Predators: Part 1, the Mystery of Headless Poultry

Where chickens roam outdoors, there are predators.

With the rising popularity of backyard poultry, how about a mini-series on predators?

Today’s predator was the first “mystery predator” on our farm.  We saw nothing.  We heard nothing.  He first visited our broiler flock, and would take out 3 – 4 birds a night while they were small.  At first, only piles of feathers, and maybe some feet, were left.

Then, as the birds got bigger, more body parts were left behind.  Keep in mind these birds were enclosed in a functional electric fence, and the body parts were always inside of the fence.

After three weeks, we only had 80 broilers left out of a flock of 125.  We worked overtime building large salatin-style pens in order to keep the broilers closed in at night.

The predator decided to hit up the laying flock instead, and it’s then the pattern became clear:  This predator came at night, took out one full sized hen, and usually only ate the head.  He would sometimes eat a bit more than the head, but the head was always eaten first.

We eventually camped out at night (and built more secure housing that the hens couldn’t escape at night) to find out who was eating the chickens!  The answer:  A great horned owl.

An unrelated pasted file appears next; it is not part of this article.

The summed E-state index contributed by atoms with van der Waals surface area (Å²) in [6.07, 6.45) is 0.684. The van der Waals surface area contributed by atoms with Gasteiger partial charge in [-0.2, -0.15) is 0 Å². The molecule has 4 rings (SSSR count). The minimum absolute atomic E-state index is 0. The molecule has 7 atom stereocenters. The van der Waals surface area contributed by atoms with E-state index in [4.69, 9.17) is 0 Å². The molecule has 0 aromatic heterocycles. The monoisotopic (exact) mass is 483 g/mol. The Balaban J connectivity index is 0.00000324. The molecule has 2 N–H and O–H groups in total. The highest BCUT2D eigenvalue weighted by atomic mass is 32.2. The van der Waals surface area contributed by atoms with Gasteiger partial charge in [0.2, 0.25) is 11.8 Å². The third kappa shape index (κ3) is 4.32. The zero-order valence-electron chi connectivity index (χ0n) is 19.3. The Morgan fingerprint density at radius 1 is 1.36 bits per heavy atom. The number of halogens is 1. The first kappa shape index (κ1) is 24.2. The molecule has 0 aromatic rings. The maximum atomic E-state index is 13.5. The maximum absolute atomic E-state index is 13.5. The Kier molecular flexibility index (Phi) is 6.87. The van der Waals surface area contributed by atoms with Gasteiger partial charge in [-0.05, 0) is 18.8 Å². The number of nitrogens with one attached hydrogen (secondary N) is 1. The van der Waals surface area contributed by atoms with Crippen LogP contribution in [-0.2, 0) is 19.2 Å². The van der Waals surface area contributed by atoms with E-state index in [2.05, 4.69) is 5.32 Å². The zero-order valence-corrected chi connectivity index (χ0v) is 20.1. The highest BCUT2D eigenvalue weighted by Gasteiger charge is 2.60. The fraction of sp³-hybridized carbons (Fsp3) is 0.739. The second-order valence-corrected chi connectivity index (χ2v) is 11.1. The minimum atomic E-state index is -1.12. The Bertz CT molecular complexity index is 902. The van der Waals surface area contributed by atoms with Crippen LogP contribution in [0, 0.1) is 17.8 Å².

I’ve read some sources that claim great horned owls don’t really eat chicken.  I respectfully disagree.

We now own a couple of Nite-Gard predator lights, and get out quickly after sunset to shut the birds in.  If hens find a way out of their houses at night, or early in the morning before sunrise, great horned owls will frequently find them, and eat the head off of one chicken.

Backyard poultry owners take note:  Great horned owls are federally protected under the Migratory Bird Act.   You can’t remove them without a special nuisance permit from your regional wildlife office.  These permits cost about 90$ per year when I investigated the matter.

Every time I bury another headless chicken, I ask myself, “Why haven’t I gotten that permit yet??”

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